How will we remember Germaine de Randamie’s UFC title reign? As the weirdest, and maybe the worst

In the storied history of weird title reigns, Germaine de Randamie’s brief time as UFC women’s featherweight champ may go down as one of the weirdest.

So that’s nice, a little piece of MMA history for her to stick in her back pocket. It’ll go well with the other piece of history she owns: being the first owner of the newest UFC title, even if, in retrospect, she seems more like a squatter who was swiftly evicted.

Officially, de Randamie’s time as champion lasted just a little over four months. She defended the belt not at all, and refused even to consider a fight with the division’s obvious top contender, Cristiane Justino, arguing via her management that a “known and proven cheater” like “Cyborg” shouldn’t even be in the UFC, much less fighting for a belt.

Perhaps sensing how unpopular this decision would be with the company brass, de Randamie’s manager also said she was “willing to wait and see if the UFC will strip her belt before making her next move.”

Turns out that sounded like a great idea to UFC executives, who announced on Monday that de Randamie (7-4 MMA, 4-1 UFC) had been stripped and the newly vacant title would go up for grabs at UFC 214, where Justino (17-1 MMA, 2-0 UFC) meets Invicta FC champ Megan Anderson (9-2 MMA, 0-0 UFC) in the July 29 pay-per-view co-headliner.

As for de Randamie? In all likelihood she’ll return to the women’s bantamweight division. Chances are she’ll never get another crack at any belt with the initials “UFC” on it unless she personally retires every other fighter in the weight class, but that’s the bed she’s made for herself. What else did she expect, honestly?

This is a shockingly bad career decision on de Randamie’s part. In one non-move, she’s managed to alienate both fans and the UFC, while giving up her title literally without a fight. If the goal for a fighter is to win fights, build a legacy, and make money (not necessarily in that order), there’s no worse way to handle your business.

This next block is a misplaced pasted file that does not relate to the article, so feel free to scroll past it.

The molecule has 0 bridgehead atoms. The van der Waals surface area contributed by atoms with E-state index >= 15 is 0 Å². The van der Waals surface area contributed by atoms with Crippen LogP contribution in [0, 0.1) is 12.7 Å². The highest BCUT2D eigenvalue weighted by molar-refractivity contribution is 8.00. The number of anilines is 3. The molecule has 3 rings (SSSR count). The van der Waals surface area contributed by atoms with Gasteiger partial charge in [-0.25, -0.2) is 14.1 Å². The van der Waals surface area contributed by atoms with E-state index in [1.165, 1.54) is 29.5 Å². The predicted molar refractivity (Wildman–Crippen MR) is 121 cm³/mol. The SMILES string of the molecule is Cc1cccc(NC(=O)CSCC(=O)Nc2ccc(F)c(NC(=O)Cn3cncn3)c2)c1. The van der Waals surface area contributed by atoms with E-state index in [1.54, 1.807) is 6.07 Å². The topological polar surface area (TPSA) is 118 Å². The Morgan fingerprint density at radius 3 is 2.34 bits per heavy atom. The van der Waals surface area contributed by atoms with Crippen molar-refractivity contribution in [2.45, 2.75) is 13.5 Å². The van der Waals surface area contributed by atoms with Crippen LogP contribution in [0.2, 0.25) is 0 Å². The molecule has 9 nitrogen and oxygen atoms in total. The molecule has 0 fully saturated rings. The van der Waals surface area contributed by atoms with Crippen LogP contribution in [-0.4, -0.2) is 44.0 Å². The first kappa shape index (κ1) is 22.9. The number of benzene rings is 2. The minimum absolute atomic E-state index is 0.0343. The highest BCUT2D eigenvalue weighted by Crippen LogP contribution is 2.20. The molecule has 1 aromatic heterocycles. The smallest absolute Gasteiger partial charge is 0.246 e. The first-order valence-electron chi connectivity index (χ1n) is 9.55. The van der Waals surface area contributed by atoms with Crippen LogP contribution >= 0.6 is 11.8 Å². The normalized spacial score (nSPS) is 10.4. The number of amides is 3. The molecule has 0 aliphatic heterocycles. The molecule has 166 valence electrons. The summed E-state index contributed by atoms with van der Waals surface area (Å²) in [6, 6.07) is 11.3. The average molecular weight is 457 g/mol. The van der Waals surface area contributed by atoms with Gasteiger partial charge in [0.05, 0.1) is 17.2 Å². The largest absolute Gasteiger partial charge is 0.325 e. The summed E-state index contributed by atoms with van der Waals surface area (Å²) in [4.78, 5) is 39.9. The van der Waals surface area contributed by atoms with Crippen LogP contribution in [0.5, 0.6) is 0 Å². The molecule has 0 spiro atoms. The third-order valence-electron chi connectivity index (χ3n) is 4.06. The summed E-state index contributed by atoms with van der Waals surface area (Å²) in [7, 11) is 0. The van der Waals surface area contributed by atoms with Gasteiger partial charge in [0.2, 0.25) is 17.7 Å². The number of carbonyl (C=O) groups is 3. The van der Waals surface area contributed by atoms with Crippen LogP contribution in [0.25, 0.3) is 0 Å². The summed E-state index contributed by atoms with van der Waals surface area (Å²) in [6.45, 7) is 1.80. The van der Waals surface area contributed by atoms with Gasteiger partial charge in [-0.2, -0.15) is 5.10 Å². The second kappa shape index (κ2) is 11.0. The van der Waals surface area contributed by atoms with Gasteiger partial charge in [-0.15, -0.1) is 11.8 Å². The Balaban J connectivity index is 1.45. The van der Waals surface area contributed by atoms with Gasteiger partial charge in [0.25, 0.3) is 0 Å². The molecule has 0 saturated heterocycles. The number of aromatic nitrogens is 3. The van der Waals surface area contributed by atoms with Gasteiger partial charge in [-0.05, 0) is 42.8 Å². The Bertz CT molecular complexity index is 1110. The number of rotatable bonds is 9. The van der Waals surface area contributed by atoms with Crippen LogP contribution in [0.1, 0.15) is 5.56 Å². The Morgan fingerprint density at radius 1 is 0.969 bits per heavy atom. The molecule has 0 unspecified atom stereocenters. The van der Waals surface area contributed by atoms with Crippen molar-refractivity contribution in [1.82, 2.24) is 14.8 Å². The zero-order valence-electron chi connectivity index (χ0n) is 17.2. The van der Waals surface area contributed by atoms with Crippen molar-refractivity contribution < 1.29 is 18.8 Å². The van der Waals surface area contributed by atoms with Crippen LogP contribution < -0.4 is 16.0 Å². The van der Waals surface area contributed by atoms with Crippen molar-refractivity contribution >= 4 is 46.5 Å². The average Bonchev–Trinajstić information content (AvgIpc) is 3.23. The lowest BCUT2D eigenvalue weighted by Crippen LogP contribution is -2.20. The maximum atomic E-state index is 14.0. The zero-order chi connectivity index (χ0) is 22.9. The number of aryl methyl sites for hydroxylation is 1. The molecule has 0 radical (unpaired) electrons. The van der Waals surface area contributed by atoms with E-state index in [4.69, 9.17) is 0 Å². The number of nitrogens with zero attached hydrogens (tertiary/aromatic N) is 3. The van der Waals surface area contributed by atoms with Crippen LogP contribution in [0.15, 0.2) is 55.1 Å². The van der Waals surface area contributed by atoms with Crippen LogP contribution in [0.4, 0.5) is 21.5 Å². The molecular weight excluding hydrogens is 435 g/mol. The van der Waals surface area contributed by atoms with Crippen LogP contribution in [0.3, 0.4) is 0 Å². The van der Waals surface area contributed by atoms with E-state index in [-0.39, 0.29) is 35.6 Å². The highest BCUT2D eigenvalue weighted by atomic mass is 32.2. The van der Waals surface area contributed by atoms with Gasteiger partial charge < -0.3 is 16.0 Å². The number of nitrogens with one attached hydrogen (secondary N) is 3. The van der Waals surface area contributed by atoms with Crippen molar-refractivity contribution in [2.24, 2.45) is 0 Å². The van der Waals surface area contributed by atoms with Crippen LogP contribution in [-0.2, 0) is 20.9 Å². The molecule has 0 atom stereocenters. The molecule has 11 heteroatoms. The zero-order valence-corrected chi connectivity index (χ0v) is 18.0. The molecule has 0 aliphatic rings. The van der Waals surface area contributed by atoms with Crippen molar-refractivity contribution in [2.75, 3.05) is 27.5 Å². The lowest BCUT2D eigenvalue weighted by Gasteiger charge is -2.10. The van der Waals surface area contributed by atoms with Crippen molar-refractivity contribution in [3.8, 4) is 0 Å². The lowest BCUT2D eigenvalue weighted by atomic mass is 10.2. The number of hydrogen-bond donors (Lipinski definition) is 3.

Part of the problem is the messaging. Immediately after de Randamie won the women’s 145-pound title with a little help from some questionable tactics and friendly judging, she was asked about a potential fight with Justino. That’s when she remembered her injured hand, which may or may not need surgery. It was only later that she seemed to get deeply concerned about Justino’s history of failed drug tests.

That creates a pretty clear narrative, and it’s one that most fighters seek to avoid. It’s never a good look when fans think you’re avoiding a certain opponent. It’s an even worse one when you’re the champion, and the certain opponent is the only person in the division who most fans care about.

That’s the other way de Randamie managed to screw this up. You’re looking for a big money bout as a female fighter, one that will help you capitalize on your status as the defending champ? As long as both Ronda Rousey and Gina Carano are off pursuing other interests, “Cyborg” is the best hope you’ve got.

But de Randamie didn’t want that hope or that money, apparently. She must have not wanted the title, either, since she clearly knew that refusing to defend it against the most logical and lucrative contender would have swift consequences.

That created the rare environment where the UFC could strip a champion without upsetting anyone outside that champ’s inner circle. Of course, the promotion still managed an unforced error in its statement explaining the decision, all thanks to one last sentence that could have easily been left out:

“UFC maintains that any champion is expected to accept fights against the top contenders in their respective weight classes in order to maintain the integrity of the sport.”

Ah yes. The integrity of the sport. We can’t have that undermined by champions who don’t face top contenders. Not unless, as in the cases of Michael Bisping and Conor McGregor – both of whom have held their titles longer than de Randamie without facing any top contenders – there’s more money in it for the UFC that way.

What the UFC really means here is that this is a decision it alone gets to make. It can decide when to let champions fight non-contenders, or even non-MMA fighters. It can also decide when to pressure champions to ignore contenders in favor of opponents from outside their divisions, as it did recently with Demetrious Johnson.

Fighters don’t get to make that call, apparently, which in some other instance might open the UFC up to criticism for its own inconsistency. Fortunately for the promotion, here’s an instance where de Randamie messed up so badly and obviously that it overshadows anyone else’s mistakes.

So there’s another thing to add to her legacy. I don’t envy anyone who has to carry that around for the rest of her career.

For more on UFC 214, check out the UFC Rumors section of the site.

Source link